Arnold ronnebeck

Arnold Rönnebeck (May 8, 1885 – November 14, 1947)[1] was a German-born American modernist artist and museum administrator. He was a vital member of both the European and American avant-garde movements of the early twentieth century before settling in Denver, Colorado. Rönnebeck is best known for his lithographs in a range of subjects including New York cityscapes, New Mexico and Colorado landscapes and Native American dances.

Personal life and education

Arnold Rönnebeck was born in Nassau, Germany in 1885[2] to a well educated family. His father, Richard, was an architect and encouraged Rönnebeck to follow in his footsteps.[by whom?] After two years of study at the Royal Art School in both Berlin and Munich, Rönnebeck decided to pursue sculpture and moved to Paris in 1908. In Paris, he studied with Aristide Maillol and Emile Antoine Bourdelle.[2] Rönnebeck met the American Modernist painter, Marsden Hartley and they became close friends as they moved through the avant-garde circles of Paris and Berlin. He regularly attended Gertrude Stein’s “salons” and according to Stein, “Rönnebeck was charming and always invited to dinner,”[3] together with Pablo Picasso, Mabel Dodge, and Charles Demuth. While living in Paris, Rönnebeck completed sculptural commissions for the wealthy and portraits of his friends. His bust of Marsden Hartley was included in Hartley’s 1914 solo show at Alfred Stieglitz’s Gallery 291.

The outbreak of World War I forced Rönnebeck back to Germany where he fought on the front lines. He was wounded twice and awarded the Iron Cross by Kaiser Wilhelm II. Arnold Rönnebeck’s cousin was Lieutenant Karl von Freyburg, whom Hartley would fall in love with and follow from Paris to Berlin.[4] Freyburg was killed in combat, and Hartley would create Portrait of a German Officer (1914) as a tribute to Freyburg.[5]

Migration to America

In 1922 Rönnebeck moved to New York City. In New York, he was immediately welcomed into Stieglitz’s circle[2] of American avant-garde artists that included Arthur Dove, John Marin, Georgia O'Keeffe, Marsden Hartley and Charles Demuth. Rönnebeck wrote a catalogue essay for the landmark exhibition, Alfred Stieglitz Presents Seven Americans at the Anderson Gallery in 1925.[6] Rönnebeck was a prolific writer and art critic and wrote numerous essays and articles about art throughout his career.[7] The lithographs Rönnebeck made in New York are among his better known works. They borrow from the precisionism movement and show a fascination with the skyscraper and the landscape of the city, what Rönnebeck termed as “living cubism.”[8] The Weyhe Gallery, directed by Carl Zigrosser, gave Rönnebeck his first solo show in 1926 and represented him for the rest of his life.

In the summer of 1925, Rönnebeck went to visit his friend Mabel Dodge Luhan in Taos, New Mexico at her artists' enclave.[2] The trip proved important in two ways; the desert landscape and the Indigenous peoples of New Mexico became recurrent themes in Rönnebeck’s work, and secondly, Rönnebeck met painter named Louise Emerson (1901–1980). Emerson was from Philadelphia and studied with Kenneth Hayes Miller. They were married in March 1926 in New York.[9]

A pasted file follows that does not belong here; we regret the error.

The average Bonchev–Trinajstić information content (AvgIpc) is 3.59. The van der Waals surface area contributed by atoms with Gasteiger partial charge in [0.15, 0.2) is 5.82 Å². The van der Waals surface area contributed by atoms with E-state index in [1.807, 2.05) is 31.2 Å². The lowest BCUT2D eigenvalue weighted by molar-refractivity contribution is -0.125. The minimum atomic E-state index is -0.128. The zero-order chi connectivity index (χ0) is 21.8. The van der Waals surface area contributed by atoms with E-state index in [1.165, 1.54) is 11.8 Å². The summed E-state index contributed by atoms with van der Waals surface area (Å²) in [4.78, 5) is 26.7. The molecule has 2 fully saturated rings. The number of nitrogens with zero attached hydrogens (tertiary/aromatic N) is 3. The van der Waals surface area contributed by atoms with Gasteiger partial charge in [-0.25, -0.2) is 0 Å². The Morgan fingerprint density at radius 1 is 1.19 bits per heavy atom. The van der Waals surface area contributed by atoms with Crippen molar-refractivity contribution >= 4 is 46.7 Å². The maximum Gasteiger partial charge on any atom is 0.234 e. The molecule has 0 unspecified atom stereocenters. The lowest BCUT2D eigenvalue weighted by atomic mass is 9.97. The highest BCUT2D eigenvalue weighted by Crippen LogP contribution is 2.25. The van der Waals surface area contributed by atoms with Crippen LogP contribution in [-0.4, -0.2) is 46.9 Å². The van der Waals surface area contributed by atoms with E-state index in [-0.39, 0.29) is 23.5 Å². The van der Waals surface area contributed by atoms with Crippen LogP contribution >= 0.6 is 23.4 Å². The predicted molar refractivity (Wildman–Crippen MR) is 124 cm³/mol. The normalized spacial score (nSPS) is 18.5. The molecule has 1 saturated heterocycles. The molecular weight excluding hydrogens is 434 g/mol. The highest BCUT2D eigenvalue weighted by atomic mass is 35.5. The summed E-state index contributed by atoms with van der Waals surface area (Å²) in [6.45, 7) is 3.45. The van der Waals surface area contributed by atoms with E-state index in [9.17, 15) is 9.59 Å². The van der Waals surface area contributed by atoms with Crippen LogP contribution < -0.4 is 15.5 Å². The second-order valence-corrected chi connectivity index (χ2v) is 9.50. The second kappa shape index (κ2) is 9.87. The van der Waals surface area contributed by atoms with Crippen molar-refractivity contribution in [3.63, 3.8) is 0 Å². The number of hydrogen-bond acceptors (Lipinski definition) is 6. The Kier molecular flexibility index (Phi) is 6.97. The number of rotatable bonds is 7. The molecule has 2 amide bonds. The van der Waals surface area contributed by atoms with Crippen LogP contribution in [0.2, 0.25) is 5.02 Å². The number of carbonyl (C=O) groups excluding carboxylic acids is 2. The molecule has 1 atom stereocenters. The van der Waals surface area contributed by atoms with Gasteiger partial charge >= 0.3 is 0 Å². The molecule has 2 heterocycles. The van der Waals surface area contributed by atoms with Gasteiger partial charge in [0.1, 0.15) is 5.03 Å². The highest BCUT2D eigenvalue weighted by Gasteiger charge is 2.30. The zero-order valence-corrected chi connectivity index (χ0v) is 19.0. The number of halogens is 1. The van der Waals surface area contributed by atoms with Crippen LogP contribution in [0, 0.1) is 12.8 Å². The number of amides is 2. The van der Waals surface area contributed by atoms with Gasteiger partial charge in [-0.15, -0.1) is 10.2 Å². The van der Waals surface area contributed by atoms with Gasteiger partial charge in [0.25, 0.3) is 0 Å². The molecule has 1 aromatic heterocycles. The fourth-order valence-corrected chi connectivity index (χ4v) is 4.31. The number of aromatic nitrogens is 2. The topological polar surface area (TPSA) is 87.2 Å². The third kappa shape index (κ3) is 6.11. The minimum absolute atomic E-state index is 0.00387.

Move to Denver

In May 1926, the couple was on their honeymoon, traveling to California, and Rönnebeck gave a lecture at the fledgling Denver Art Museum. While visiting the museum, he was offered the position of Art Director, which he accepted. He served as director from 1926 to 1931,[2] encouraging development of the museum's collection of American Indian art and the curation of modernist art exhibitions. The couple became involved in the local Denver art scene, being welcomed into a community of artists that included Allen True, John E. Thompson, Ethel and Jenne Magafan, Frank Mechau, Vance Kirkland, Frank Vavra, Marion Buchan, Elisabeth Spalding, and others. In addition to his work at the museum, Rönnebeck wrote a weekly art column in the Rocky Mountain News. Rönnebeck continued making lithographs, mainly of the Colorado landscape, mining towns and New Mexico. He received numerous commissions in Denver and the surrounding areas.

Rönnebeck was an amateur actor and music enthusiast and became very involved with the renovation of the Central City Opera House in the historic mining town of Central City, Colorado. He performed with the Central City Opera in their presentation of The Merry Widow with Natalie Hall, Gladys Swarthout and Richard Bonelli. Rönnebeck gained American citizenship in 1932. Arnold and Louise Rönnebeck had two children, Arnold and Ursula. He died of throat cancer in 1947[2] at the age of 62.

Notable public sculptures



  • Chambers, Marlene. The First 100 Years: Denver Art Museum. Seattle: Marquand Books, Inc. (1996).
  • Fahlman, Betsy. Works on Paper: Prints and Drawings by Arnold Rönnebeck. New York: Conner-Rosenkranz (1998).
  • Groff, Diane Price. Arnold Rönnebeck: An Avant-Garde Spirit in the West. M.A. Thesis University of Denver (1991).
  • Kornhauser, Elizabeth Mankin.Marsden Hartley. New Haven: Yale University Press (2003).
  • Kunin, Jack Henry. “Impressions of a Renaissance: The Artists of Denver National Bank.” Colorado Heritage Summer (2002).
  • Schlosser, Elizabeth. Modern Sculpture in Denver (1919-1960): Twelve Denver Sculptors. Glendale: Ocean View Books (1995).

External links

  • The Art of Arnold Ronnebeck

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